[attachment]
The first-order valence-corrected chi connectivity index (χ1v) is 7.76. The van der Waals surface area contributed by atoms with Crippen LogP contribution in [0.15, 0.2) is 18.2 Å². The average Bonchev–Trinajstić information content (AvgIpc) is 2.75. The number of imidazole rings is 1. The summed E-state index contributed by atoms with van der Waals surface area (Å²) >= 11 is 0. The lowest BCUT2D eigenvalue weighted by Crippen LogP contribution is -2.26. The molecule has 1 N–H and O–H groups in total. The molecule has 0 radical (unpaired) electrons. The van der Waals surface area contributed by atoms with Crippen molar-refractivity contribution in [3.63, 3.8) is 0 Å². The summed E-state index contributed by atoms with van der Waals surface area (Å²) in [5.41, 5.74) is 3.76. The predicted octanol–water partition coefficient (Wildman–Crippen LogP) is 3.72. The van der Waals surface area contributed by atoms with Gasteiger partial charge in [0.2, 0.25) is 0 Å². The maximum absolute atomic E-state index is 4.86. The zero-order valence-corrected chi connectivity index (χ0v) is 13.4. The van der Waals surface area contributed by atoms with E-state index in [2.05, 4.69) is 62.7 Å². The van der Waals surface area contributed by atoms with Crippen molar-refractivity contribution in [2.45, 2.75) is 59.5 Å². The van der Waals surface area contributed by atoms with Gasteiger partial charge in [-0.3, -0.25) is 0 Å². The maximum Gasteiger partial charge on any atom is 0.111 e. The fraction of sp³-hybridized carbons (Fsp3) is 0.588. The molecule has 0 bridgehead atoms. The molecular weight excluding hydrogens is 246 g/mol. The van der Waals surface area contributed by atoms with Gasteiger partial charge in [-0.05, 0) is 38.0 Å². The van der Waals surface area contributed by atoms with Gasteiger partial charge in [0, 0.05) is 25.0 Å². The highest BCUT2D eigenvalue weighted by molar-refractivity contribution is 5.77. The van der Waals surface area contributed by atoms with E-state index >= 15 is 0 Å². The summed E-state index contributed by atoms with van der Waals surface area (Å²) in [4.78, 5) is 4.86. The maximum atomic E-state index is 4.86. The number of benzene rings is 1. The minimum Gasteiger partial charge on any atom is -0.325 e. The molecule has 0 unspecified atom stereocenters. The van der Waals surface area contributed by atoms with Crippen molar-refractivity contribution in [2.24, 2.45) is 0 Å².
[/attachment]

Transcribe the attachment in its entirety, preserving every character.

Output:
The first-order valence-corrected chi connectivity index (χ1v) is 7.76. The van der Waals surface area contributed by atoms with Crippen LogP contribution in [0.15, 0.2) is 18.2 Å². The average Bonchev–Trinajstić information content (AvgIpc) is 2.75. The number of imidazole rings is 1. The summed E-state index contributed by atoms with van der Waals surface area (Å²) >= 11 is 0. The lowest BCUT2D eigenvalue weighted by Crippen LogP contribution is -2.26. The molecule has 1 N–H and O–H groups in total. The molecule has 0 radical (unpaired) electrons. The van der Waals surface area contributed by atoms with Crippen molar-refractivity contribution in [3.63, 3.8) is 0 Å². The summed E-state index contributed by atoms with van der Waals surface area (Å²) in [5.41, 5.74) is 3.76. The predicted octanol–water partition coefficient (Wildman–Crippen LogP) is 3.72. The van der Waals surface area contributed by atoms with Gasteiger partial charge in [0.2, 0.25) is 0 Å². The maximum absolute atomic E-state index is 4.86. The zero-order valence-corrected chi connectivity index (χ0v) is 13.4. The van der Waals surface area contributed by atoms with E-state index in [2.05, 4.69) is 62.7 Å². The van der Waals surface area contributed by atoms with Crippen molar-refractivity contribution in [2.45, 2.75) is 59.5 Å². The van der Waals surface area contributed by atoms with Gasteiger partial charge in [-0.3, -0.25) is 0 Å². The maximum Gasteiger partial charge on any atom is 0.111 e. The fraction of sp³-hybridized carbons (Fsp3) is 0.588. The molecule has 0 bridgehead atoms. The molecular weight excluding hydrogens is 246 g/mol. The van der Waals surface area contributed by atoms with Gasteiger partial charge in [-0.05, 0) is 38.0 Å². The van der Waals surface area contributed by atoms with Gasteiger partial charge in [0, 0.05) is 25.0 Å². The highest BCUT2D eigenvalue weighted by molar-refractivity contribution is 5.77. The van der Waals surface area contributed by atoms with E-state index >= 15 is 0 Å². The summed E-state index contributed by atoms with van der Waals surface area (Å²) in [4.78, 5) is 4.86. The maximum atomic E-state index is 4.86. The number of benzene rings is 1. The minimum Gasteiger partial charge on any atom is -0.325 e. The molecule has 0 unspecified atom stereocenters. The van der Waals surface area contributed by atoms with Crippen molar-refractivity contribution in [2.24, 2.45) is 0 Å².